In a nice example of synchronicity, the Jacksonville Symphony musicians, with the assistance of their counsel, Liza Medina, proved my point about the dangers of an employer declaring impasse within hours of my having written this post last week by winning a ruling from the NLRB on the subject:
There is enough evidence of unfair labor practices by the Jacksonville Symphony Association to take the musicians’ union’s complaint before an administrative law judge, the National Labor Relations Board has decided.
The union received an email Thursday from the NLRB’s Tampa office that said “the Region found violations on the following allegations: premature declaration of impasse and implementation of its last offer, surface bargaining, and the information requests.”
In a news release issued Friday morning, the symphony association said, “It is important to understand that this complaint merely makes allegations based on charges filed by the union.”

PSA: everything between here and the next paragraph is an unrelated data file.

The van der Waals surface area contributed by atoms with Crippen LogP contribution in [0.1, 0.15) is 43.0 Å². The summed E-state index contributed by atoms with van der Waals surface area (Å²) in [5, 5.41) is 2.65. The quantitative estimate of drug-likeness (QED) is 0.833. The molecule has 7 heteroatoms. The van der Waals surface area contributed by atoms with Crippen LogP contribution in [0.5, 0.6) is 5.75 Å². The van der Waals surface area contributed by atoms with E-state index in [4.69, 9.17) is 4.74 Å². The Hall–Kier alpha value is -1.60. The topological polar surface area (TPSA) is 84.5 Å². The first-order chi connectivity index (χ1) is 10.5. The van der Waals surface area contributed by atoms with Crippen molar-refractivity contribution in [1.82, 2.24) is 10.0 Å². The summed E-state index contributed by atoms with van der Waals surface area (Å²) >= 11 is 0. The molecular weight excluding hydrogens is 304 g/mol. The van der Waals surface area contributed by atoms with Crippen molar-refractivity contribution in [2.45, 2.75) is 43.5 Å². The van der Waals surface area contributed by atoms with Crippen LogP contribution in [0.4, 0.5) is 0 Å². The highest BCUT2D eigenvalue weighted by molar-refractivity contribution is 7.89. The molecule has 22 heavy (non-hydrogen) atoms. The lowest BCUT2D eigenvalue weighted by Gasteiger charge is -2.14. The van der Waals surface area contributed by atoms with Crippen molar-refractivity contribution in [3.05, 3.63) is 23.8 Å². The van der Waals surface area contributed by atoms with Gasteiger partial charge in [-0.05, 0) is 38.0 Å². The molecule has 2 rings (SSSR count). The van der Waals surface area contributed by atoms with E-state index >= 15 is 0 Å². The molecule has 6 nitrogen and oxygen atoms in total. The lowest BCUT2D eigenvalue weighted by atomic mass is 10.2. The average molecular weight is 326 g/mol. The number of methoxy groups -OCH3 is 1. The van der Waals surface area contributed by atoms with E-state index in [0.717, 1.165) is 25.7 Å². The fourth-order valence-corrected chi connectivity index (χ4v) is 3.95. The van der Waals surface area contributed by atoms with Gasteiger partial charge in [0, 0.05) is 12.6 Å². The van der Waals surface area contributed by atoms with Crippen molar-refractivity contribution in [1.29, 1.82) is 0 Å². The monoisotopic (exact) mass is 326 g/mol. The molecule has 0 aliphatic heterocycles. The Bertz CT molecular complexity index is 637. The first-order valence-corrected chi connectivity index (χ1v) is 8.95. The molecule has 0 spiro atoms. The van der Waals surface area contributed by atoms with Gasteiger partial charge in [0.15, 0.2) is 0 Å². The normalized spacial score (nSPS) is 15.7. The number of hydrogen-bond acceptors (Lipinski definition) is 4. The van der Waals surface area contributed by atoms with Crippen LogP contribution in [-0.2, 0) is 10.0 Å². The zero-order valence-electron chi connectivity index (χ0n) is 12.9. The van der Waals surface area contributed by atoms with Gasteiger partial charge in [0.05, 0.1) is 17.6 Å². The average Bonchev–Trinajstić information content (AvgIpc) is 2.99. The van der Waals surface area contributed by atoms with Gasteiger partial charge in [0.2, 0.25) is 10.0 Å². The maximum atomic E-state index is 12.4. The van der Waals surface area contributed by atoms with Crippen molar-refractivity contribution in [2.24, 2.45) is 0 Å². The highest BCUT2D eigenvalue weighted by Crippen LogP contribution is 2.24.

But the NLRB, which sent an investigator to Jacksonville to interview representatives of the symphony association and the union, could have declined to take the complaint to an administrative law judge. Once the administrative law judge holds hearings and issues a ruling, that ruling can still be appealed to the NLRB and then in federal court.
This is a big victory for the musicians, and a very unusual one. It’s very hard to get the NLRB to charge an employer on these bases, and regardless of the bluster from management, is seriously bad news for them. (It is not true, by the way, that the “complaint merely makes allegations based on charges filed by the union.” The NLRB investigates before making charges like this, as the article made clear.)
How seriously bad? According to this article on a management-side labor law blog,
A reversal by the NLRB of illegal unilateral changes means that the employer must repay the cost of the changes to employees, which often leaves the employer in a worse position.
It sure would in this case, as the implemented proposal cut musician wages by around 20%. The real impact of this development, though, is to increase pressure on management to negotiate, as the surest way of making these charges – and their potential financial impact – go away is to get the union to drop them as part of a package settlement. Or, in other words, management’s Best Alternative To A Negotiated Agreement just got a lot worse.